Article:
Medium: First Place: Tucson, Mike Wethington, webmaster and STEM K-12 officer; Second Place: Long Island, David Paris, chair and newsletter editor; Third Place: Cape Canaveral, Jennifer Holland, newsletter editor and communications officer.
      Large: First Place: Northern Ohio, Edmond Wong, communications officer; Second Place: Atlanta , Cameron Miller, section chair; Third Place: San Diego, Rick Kwan, communications officer.

    Very Large: First Place:Hampton Roads, John Lin, newsletter editor; Second Place: Greater Huntsville, Thomas Kmiec, chair; Third Place: Houston, Daniel Nobels, section chair; Honorable Mention: San Francisco, Rick Kwan, communications officer.

     

    The Membership Awardis presented to sections that have increased their membership by planning and implementing effective recruitment and retention campaigns. The winners are:

     

    Very Small: First Place: Sydney, Amelia Greig, membership officer; Second Place: Delaware, M. David Rosenberg section chair, Third Place: China Lake, Jeff Scott, membership officer.

    Small: First Place: Utah, Jeffrey Boulware, section chair and Charlie Vono, membership officer; Second Place: Savannah, Kelly Rombold, membership chair; Third Place, Twin Cities, Weston Kirch, membership officer.

    Medium: First Place: Cape Canaveral, Susie Allen-Sierpinksi, membership officer; Second Place: Central Florida, Aaron Blevins, vice chair and membership chair; Third Place: Tucson, Kirk Hively, membership officer.
      Large: First Place: St. Louis, Frank Youkhana, section chair; Second Place: Phoenix, Ryan Carlblom, membership chair; Third Place (tie): San Fernando Pacific, Carl Ehrlich, membership officer; Third Place (tie): Orange County H. R. Welge, membership officer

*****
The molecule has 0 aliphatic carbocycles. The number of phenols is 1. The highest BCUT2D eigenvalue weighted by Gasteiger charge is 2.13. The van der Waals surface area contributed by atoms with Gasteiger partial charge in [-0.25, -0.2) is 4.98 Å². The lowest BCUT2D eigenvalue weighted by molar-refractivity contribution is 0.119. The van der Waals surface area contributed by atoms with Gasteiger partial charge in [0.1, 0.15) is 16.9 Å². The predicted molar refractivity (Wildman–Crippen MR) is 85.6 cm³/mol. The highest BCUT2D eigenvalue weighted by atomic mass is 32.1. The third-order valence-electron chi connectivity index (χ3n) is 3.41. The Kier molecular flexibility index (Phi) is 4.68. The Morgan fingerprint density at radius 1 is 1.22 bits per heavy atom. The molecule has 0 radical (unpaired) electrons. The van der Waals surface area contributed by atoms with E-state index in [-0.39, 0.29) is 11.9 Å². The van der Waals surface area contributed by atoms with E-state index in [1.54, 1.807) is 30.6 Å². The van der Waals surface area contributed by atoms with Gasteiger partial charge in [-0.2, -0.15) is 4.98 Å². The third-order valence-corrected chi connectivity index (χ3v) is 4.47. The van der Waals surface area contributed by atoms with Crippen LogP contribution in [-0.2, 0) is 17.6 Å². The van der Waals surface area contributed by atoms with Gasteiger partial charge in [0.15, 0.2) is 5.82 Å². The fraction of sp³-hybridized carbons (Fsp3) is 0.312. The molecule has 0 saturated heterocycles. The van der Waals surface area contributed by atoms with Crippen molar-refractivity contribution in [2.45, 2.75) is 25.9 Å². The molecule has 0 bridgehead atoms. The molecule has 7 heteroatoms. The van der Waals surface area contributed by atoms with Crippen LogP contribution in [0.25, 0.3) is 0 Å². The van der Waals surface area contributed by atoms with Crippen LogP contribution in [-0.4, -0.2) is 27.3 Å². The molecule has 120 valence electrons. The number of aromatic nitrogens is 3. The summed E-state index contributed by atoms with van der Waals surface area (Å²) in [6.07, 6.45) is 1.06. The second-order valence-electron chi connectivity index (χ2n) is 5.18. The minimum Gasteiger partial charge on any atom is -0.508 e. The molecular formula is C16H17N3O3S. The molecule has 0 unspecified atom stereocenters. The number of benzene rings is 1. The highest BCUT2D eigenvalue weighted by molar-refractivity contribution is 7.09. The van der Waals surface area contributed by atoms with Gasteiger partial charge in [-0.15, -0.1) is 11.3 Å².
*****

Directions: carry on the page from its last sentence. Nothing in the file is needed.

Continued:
Very Large: First Place: Hampton Roads, Marlyn Andino, membership officer; Second Place: Dayton/Cincinnati, Oliver Leembruggen , membership officer.

     

    The Harry Staubs Precollege Outreach Award is presented to sections that have developed and implemented an outstanding STEM K–12 outreach program that provides quality educational resources for K–12 teachers in the “STEM” subject areas of science, technology, engineering, and mathematics. The winners are:

     

    Very Small: First Place: Wisconsin, Todd Treichel, section chair and acting STEM K–12 outreach officer; Second Place: Delaware, Breanne Wooten, STEM K–12 outreach officer; Third Place:China Lake, Randy Drobny, vice chair.

    Small: First Place: Savannah, Francois Hugon and Chris Willias, STEM K–12 outreach officers; Second Place: Northwest Florida, Tucker Hamilton, STEM K-12 outreach officer; Third Place: Twin Cites, Christopher Sanden, vice chair.

    Medium: First Place: Tucson, Mike Wethington and Tia Burley, STEM K–12 outreach officers; Second Place: Central Florida,Morgan Ewen, education and STEM K–12 outreach officer; Third Place:Southwest Texas, Joan Labay-Marquez, secretary, STEM K–12 outreach officer.
      Large: First Place: Phoenix, Mike Mackowski, STEM K–12 outreach officer; Second Place: Orange County, Janet Koepke, STEM K–12 outreach officer; Third Place: Northern Ohio, Grant Henson, STEM K-12 outreach officer.

    Very Large: First Place: Dayton/Cincinnati, Carl Tilmann, STEM K–12 outreach officer; Second Place(tie): Hampton Roads, Karen Berger and Shann Rufer, education and STEM K–12 outreach officers; Second Place(tie): Mid Atlantic, Tom Milnes, STEM K–12 outreach officer.

     

    The Public Policy Award is presented for stimulating public awareness of the needs and benefits of aerospace research and development, particularly on the part of government representatives, and for educating section members about the value of public policy activities. The winners are: